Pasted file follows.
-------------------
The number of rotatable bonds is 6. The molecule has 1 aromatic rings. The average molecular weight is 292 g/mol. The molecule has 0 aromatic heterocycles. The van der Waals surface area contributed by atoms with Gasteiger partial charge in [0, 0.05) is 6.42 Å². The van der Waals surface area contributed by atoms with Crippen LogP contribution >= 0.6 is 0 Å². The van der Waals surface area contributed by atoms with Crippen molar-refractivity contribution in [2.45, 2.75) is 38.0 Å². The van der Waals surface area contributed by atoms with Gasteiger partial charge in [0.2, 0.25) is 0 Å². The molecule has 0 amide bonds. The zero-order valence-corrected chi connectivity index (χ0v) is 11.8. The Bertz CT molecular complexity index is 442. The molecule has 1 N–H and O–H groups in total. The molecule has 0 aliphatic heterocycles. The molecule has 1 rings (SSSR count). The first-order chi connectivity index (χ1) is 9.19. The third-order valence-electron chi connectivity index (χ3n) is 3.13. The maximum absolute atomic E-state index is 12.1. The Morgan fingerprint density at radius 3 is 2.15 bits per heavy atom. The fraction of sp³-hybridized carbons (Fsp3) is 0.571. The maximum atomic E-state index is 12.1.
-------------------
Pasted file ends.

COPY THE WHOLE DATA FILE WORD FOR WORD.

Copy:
The number of rotatable bonds is 6. The molecule has 1 aromatic rings. The average molecular weight is 292 g/mol. The molecule has 0 aromatic heterocycles. The van der Waals surface area contributed by atoms with Gasteiger partial charge in [0, 0.05) is 6.42 Å². The van der Waals surface area contributed by atoms with Crippen LogP contribution >= 0.6 is 0 Å². The van der Waals surface area contributed by atoms with Crippen molar-refractivity contribution in [2.45, 2.75) is 38.0 Å². The van der Waals surface area contributed by atoms with Gasteiger partial charge in [0.2, 0.25) is 0 Å². The molecule has 0 amide bonds. The zero-order valence-corrected chi connectivity index (χ0v) is 11.8. The Bertz CT molecular complexity index is 442. The molecule has 1 N–H and O–H groups in total. The molecule has 0 aliphatic heterocycles. The molecule has 1 rings (SSSR count). The first-order chi connectivity index (χ1) is 9.19. The third-order valence-electron chi connectivity index (χ3n) is 3.13. The maximum absolute atomic E-state index is 12.1. The Morgan fingerprint density at radius 3 is 2.15 bits per heavy atom. The fraction of sp³-hybridized carbons (Fsp3) is 0.571. The maximum atomic E-state index is 12.1.